X-Ray sensitive electrophoretic imagers

A grid type substrate is constructed to support an X-ray sensitive material at one side of an electrophoretic display device. The grid structure may be X-ray absorbent material supported between X-ray transparent supports. Various arrangements of the X-ray absorbent grid may be provided.

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Description

The present invention is directed to a new structure for use in X-ray type devices, particularly X-ray imaging structures.

Grid structures are commonly used to improve contrast in radiographs by selectively attenuating scattered radiation. Such grids may be parallel, focused, or crossed; and they may be stationary or moving. Various types of such grids may be seen by reference to the Physics of Radiology by H. E. Johns and J. R. Cunningham (Charles C. Thomas, Publisher, Third Edition, 1978, pgs. 614-617).

In X-ray sensitive electrophoretic imaging devices, such as seen in the article by Murau et al, AN ELECTROPHORETIC X-RAY IMAGING DEVICE, IEEE Transactions on Electron Devices, Vol. ED-26, No. 8, August 1979, pgs. 1153-1155, the X-ray sensitive material is deposited on a substrate. Such a substrate must be flat to allow for uniform deposition of the sensitive material, and subsequent fabrication of a cell having a parallel gap. In the event that the X-radiation is incident on the substrate, it should have low attenuation so that high sensitivity may be achieved. Thick layers of standard materials, such as aluminum or glass, could provide the required flatness and stiffness, but would have too large X-ray attenuation.

The present invention seeks to provide a substrate which incorporates a grid in order to increase stiffness and to provide attenuation of scattered radiation in an X-ray imaging device. A further advantage of the present invention is to provide a grid type substrate for supporting an X-ray sensitive electrophoretic imaging device.

Such a structure would involve a substrate being formed of two parallel supports with a grid-type structure sandwiched between the supports. Such an arrangement is known to provide great mechanical stiffness, as well as to achieve substantial attenuation of scattered radiation, while having good transmission for the primary X-radiation.

In this structure, an X-ray sensitive material can be supported on a substrate having the characteristics according to the present invention. Namely, the substrate involves a pair of X-ray transparent supports separated at a distance with a grid-type structure sandwiched between the supports.

The substrate supports may be formed of X-ray transparent material, such as low atomic number metals, graphite, plastics, or glass. The grid-type structure sandwiched between the supports may be formed of an X-ray absorber such as lead or bismuth.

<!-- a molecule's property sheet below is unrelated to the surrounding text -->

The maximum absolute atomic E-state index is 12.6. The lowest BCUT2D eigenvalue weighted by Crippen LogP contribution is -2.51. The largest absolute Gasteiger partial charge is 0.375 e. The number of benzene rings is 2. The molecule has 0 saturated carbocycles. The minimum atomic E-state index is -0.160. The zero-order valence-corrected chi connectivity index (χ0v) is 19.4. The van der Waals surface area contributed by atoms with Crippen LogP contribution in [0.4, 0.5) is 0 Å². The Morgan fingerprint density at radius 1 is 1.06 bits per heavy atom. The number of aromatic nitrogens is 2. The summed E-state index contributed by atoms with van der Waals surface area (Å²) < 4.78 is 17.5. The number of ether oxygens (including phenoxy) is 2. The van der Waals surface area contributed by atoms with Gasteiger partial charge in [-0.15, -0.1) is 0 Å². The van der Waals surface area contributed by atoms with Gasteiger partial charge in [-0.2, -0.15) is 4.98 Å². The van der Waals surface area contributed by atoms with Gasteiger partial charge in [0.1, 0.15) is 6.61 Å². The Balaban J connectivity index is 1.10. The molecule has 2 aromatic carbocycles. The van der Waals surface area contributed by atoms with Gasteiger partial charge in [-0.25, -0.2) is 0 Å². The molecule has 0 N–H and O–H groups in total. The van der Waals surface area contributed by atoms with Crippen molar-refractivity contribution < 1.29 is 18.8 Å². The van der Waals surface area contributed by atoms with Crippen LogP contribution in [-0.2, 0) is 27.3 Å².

The grid structures may be a simple parallel grid, a crossed-grid, a spiral type grid, a honey-comb type grid, or other non-square cross-section grid shapes. Moreover, they may be of the focused or non-focused type.

A further important feature according to the present invention involves the filling of spaces between the grids with a foam-in-place type material. In addition, the substrate supports may be strengthened with reinforcing fibers.

Construction of the substrate in accordance with the present invention may involve fabricating the substrate with the thin supports being under tension in order to obtain flatness. Alternatively, of course, the finished substrate may be worked with machine tools. Subsequent to the formation of the grid-type substrate, sensitive material may be deposited thereover and the structures be completed under normal fabrication techniques.

These various aspects of the present invention may be further understood by reference to the accompanying drawing figures which provide various examples without limitation, and wherein,

FIG. 1 illustrates an X-ray sensitive, electrophoretic imager including the structure of the present invention,

FIG. 2A illustrates a structure according to the present invention having a simple parallel construction in cross-section,

FIG. 2B illustrates a crossed grid structure in plan view,

FIG. 3A illustrates a focused parallel arrangement of the grid structure,

FIG. 3B illustrates another arrangement of the grid structure, and

FIG. 3C illustrates a still further arrangement of the grid structure.

The substrate structure according to the present invention may be seen in combination with an electrophoretic X-ray sensitive imager, such as seen in FIG. 1. In this drawing Figure, the substrate 1 according to the present invention forms a support material for the X-ray sensitive layer 3 which is provided at one side of an electrophoretic cell arrangement. The arrangement of the present invention includes in sequence the substrate 1 of the present invention, the electrode 2, and the X-ray sensitive layer 3, with a free surface 4 at one side of the electrophoretic cell. The electrophoretic cell includes the electrophoretic fluid 5 containing a dye material and the charged pigment particles 8 shown in bunches next to the free surface 4 or the transparent electrode 6 of the structure. Of course, the edges of the electrophoretic cell are sealed by seals 7 in order to prevent escape of the fluid and particles from the cell. A transparent substrate or faceplate 10 closes the electrophoretic cell and forms a viewing surface.

X-rays 9 are transmitted to the structure so that mobile charged carriers are produced in the X-ray sensitive section 3. These charged carriers are swept in an electric field placed across the cell until they reach the boundary surface 4 which separates the electrophoretic part of the cell from the X-ray sensitive part of the cell. Charge forming on the boundary surface 4 forms a latent charge image and causes a difference in potential to exist across the electrophoretic part of the cell. For example, if positive charge exists at the boundary surface 4, then negatively charged pigment will be attracted to the positive charges and develop the latent image. A visible image replica of the spacial distribution of the X-ray intensity is then formed.